Red Rock State Park

Quick Facts

Red Rock State Park

Arizona

(928) 282-6907

Map Directions

Things To Do

     

Overview

Red Rock State Park is a 286 acre nature preserve and environmental education center with stunning scenery. Trails throughout the park wind through manzanita and juniper to reach the rich banks of Oak Creek. Green meadows are framed by native vegetation and hills of red rock. The creek meanders through the park, creating a diverse riparian habitat abounding with plants and wildlife. This riparian habitat provides the setting and the opportunity for the park to offer a focus on environmental education.

Red Rock offers a variety of special programs for school groups and private groups. There are a number of daily and weekly park events. (see below or ask at Visitor Center)

Park facilities include a visitors center, classroom, theater, gift shop, picnic tables, 10 developed trails, restrooms, and group area with Ramada and facilities. The restrooms are handicapped accessible. Camping facilities are not available at this park.

The property was acquired by the Arizona State Parks Board in 1986 and the park was opened to the public in 1991. The land was originally part of the Smoke Trail Ranch, owned by Jack and Helen Frye.

Map of Red Rock (AZ)

Latitude, Longitude: 34.815398, -111.830441

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Activities

  • Hiking

    The family-oriented trail system is well marked for your safety and pleasure. The 5-mile network consists of interconnecting loops, which lead you to vistas of red rock or along the lush greenery of Oak Creek. The Eagle's Nest Loop and the Apache Fire Loop are joined together by the Coyote Ridge Trail. Eagle's Nest is the highest point in the park with an elevation gain of 300'. These three major loops are connected along the riparian corridor by the Kisva Trail, which also leads up to the short loop of the Yavapai Ridge Trail. The Javelina Trail takes you into the pinyon/juniper woodlands and back to the other loops. Stop by the visitor center desk for detailed information before starting out on the trails. Bikes and horses are only allowed on designated routes.

  • Historic Sites

    There are many educational opportunities found in the Miller Visitor Center. The hands-on exhibits are based on the theme of biotic communities. The panels bring to life the variety of habitats found within the park. You will also find information on the early human inhabitants of the area as well as roving displays showing a wide selection of the park's wildlife. There is also a movie theater at the park which shows "The Natural Wonders of Sedona: Timeless Beauty." The 45-minute film plays on request and covers Sedona's history and wildlife and takes you on a flying tour of the red rocks providing you with some phenomenal aerial scenes.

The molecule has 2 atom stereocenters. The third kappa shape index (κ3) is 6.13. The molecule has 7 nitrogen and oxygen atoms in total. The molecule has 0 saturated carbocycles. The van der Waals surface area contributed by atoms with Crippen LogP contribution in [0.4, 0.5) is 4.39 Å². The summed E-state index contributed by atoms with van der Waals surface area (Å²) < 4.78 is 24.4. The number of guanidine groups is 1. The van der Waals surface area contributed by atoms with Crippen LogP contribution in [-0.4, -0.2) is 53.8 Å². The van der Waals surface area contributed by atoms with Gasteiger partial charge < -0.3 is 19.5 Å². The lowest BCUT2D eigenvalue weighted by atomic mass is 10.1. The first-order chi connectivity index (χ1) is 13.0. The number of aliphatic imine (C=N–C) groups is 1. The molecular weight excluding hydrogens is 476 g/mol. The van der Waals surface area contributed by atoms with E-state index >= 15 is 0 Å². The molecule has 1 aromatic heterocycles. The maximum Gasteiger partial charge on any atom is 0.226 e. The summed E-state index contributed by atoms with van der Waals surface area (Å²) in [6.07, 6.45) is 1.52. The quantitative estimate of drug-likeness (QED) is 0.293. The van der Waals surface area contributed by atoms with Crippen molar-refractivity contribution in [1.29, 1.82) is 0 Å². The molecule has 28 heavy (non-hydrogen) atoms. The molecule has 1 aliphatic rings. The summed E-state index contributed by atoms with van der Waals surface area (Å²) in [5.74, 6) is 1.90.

• Picnicking

    Picnic tables and shelters are located in all of the group day use areas, all of which are subject to reservations. If not reserved these areas are open to the public on a first-come, first serve basis. Several uncovered picnic tables and barbecues are scattered throughout the field in the Twin Cypress area and are available for use even when the ramada areas are reserved.

Seasonality/Weather

Spring and fall are Sedona's busiest seasons, with daily highs in the mid to high 70s and nighttime temperatures dropping about 30 degrees. This makes for perfect hiking weather throughout the day. Springtime visitors will enjoy lush greenery along the Oak Creek and various wildflowers, while fall visitors get to witness the spectacular foliage displaying fall colors. As with any season, Sedona's beautiful red rocks are always on display.

Summer temperatures can definitely get hot, but Sedona's 4,500-foot altitude helps keep the temperatures cooler than those of Phoenix, just 100 miles to the south. On average, Sedona's stays about 10 degrees cooler than Phoenix during the day. Nightime lows in the summer average in the cool mid 60s, nearly 25 degrees cooler than the Phoenix average.

Sedona does experience a monsoon season, typically beginning in early July. Monsoons are generally short periods of heavy rain and thunderstorms, in the late afternoon or early evening. The days will usually start out sunny and as temperatures rise, clouds will begin to gather, and soon rain will begin to fall, often torrentially. These storms are looked forward to, as they typically begin at the hottest part of the day. Skies typically clear by the late evening giving way to many stargazing opportunities.

Winter months are relatively mild, with daytime highs averaging in the mid to high 50s. Snow is rare, but breathtaking when it happens and pictures must be taken quickly because with the bright Arizona sun, snow is usually gone by day's end.

Directions

Driving

From Phoenix, AZ: Head west on W Washington St toward N 1st Ave and keep right at the fork, continue onto W Adams St, turn right at N Black Canyon Hwy, take the ramp on the left onto I-17 N/US-60 W, and continue to follow I-17 N. Take exit 287 for AZ-260 toward Cottonwood/Payson/Arizona 89A, turn left at AZ-260 W/Finnie Flat Rd, continue to follow AZ-260 W. Turn right at AZ-260 W/Camp Verde-Bridgeport Hwy, turn right at Arizona 89A N, then turn right at Red Rock Loop Rd.

Flying

Closest airport is Pheonix, AZ.

Phone Numbers

Primary

(928) 282-6907

Links